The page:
BALTIMORE — Mother and daughter Angela and Candi Watts were both diagnosed with breast cancer in 2011. After a two-year battle, they are both disease-free, but the war continues. The new enemy is their waistlines.
Scientists have discovered that excess weight not only raises the risks of getting cancer, but also increases the chances cancer will return. Now, as medical studies seek to determine how much weight loss is needed for a better prognosis — and whether the fat-cancer link can be disrupted in other ways — patients are being encouraged to slim down.
“We need to do this for our health, now more than ever,” said Angela Watts, 59, who is among the first survivors to benefit from a calorie-counting computer program provided by Johns Hopkins Hospital, where she was treated for Stage 2 breast cancer. She dropped 5 pounds her first week.
The connection between fat and breast cancer, strongest in those diagnosed with the disease after menopause, is especially troubling given that two-thirds of the national population is overweight. Breast cancer remains the most common type of cancer for women, with more than 200,000 diagnoses and almost 40,700 deaths reported in 2009, the most recent year for which government statistics are available.
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Doctors and public-health officials have long been promoting lifestyle changes to stave off heart disease and diabetes, but they believe fewer people associate better diets and exercise with cancer prevention.
Cancer patients, meanwhile, face their own hurdles. They might have trouble dieting and exercising because treatment often makes them gain weight while experiencing fatigue and other side effects.
Given those challenges, researchers across the country are seeking the best ways to change behaviors among those with a diagnosis and those who could be headed down that path.
Dr. Lewis E. Foxhall, who works on cancer-prevention policy at the University of Texas MD Anderson Cancer Center in Houston, said doctors don’t know exactly how much weight loss improves a prognosis.
Scientists theorize that obese women have elevated levels of hormones — including insulin, which regulates blood sugar; estrogen, a female sex hormone; and leptin, which helps regulate appetite — that lead to complex biological changes, including inflammation in the body that can promote cancer growth.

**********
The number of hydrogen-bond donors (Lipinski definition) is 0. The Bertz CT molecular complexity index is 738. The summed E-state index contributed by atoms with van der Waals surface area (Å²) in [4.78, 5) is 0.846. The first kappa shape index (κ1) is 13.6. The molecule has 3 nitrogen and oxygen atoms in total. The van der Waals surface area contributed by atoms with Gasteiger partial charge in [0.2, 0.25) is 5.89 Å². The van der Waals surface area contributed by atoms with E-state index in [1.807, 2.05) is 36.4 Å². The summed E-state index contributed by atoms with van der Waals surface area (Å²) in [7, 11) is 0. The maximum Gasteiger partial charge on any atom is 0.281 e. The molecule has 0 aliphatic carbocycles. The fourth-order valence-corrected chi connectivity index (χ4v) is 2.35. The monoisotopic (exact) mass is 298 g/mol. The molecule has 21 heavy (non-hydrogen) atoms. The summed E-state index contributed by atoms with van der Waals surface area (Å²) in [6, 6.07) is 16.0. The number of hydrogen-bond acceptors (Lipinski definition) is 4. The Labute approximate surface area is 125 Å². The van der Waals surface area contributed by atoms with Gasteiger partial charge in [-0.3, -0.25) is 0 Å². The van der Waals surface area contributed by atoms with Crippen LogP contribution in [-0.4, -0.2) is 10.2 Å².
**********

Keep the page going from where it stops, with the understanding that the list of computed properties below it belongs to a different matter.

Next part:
Some researchers are looking for ways to disrupt this link.
Dr. Vered Stearns, co-director of Hopkins’ breast-cancer program, will join with other U.S. and Canadian researchers during the next year in studying weight reduction among breast-cancer survivors — including Angela Watts — and how much their long-term health improves. She will enroll as many as 200 overweight women who completed treatment for breast cancer no more than five years ago.
Stearns provided Watts with the computer program and is “hopeful that our busy women will be able to adhere to the intervention that is both personalized and minimizes in-person visits.”
Watts says the computer program is helping her. She’s been through surgery, chemotherapy and radiation for her breast cancer, and she knows that dropping more pounds can reduce the risk of the cancer recurring.
The computer counts calories from her meals and subtracts calories burned from exercising — warning her when she’s approaching her daily 1,500-calorie limit. Watts said she weighed as much as 212 pounds and has a goal weight of 150. Cancer and her 4-year-old grandson Zhione, Candi’s son, are motivating her, she said.
Watts said she had no symptoms but was diagnosed with breast cancer in May 2011 when she went for a checkup a month after her daughter was diagnosed at the age of 32. The Watts women have a genetic mutation that increased their chances of cancer.
They were treated together at Hopkins and are now focused on diet and exercise. Angela Watts said her daughter, now 34, “doesn’t have as far to go” in losing weight and isn’t participating in the study.
“I always knew I had a weight problem, and losing the weight was something I always wanted but didn’t know how to achieve,” she said. “Counting calories is working for me.”
Watts said she walks at least 30 minutes on a treadmill daily. That gets her “excited to start the day.”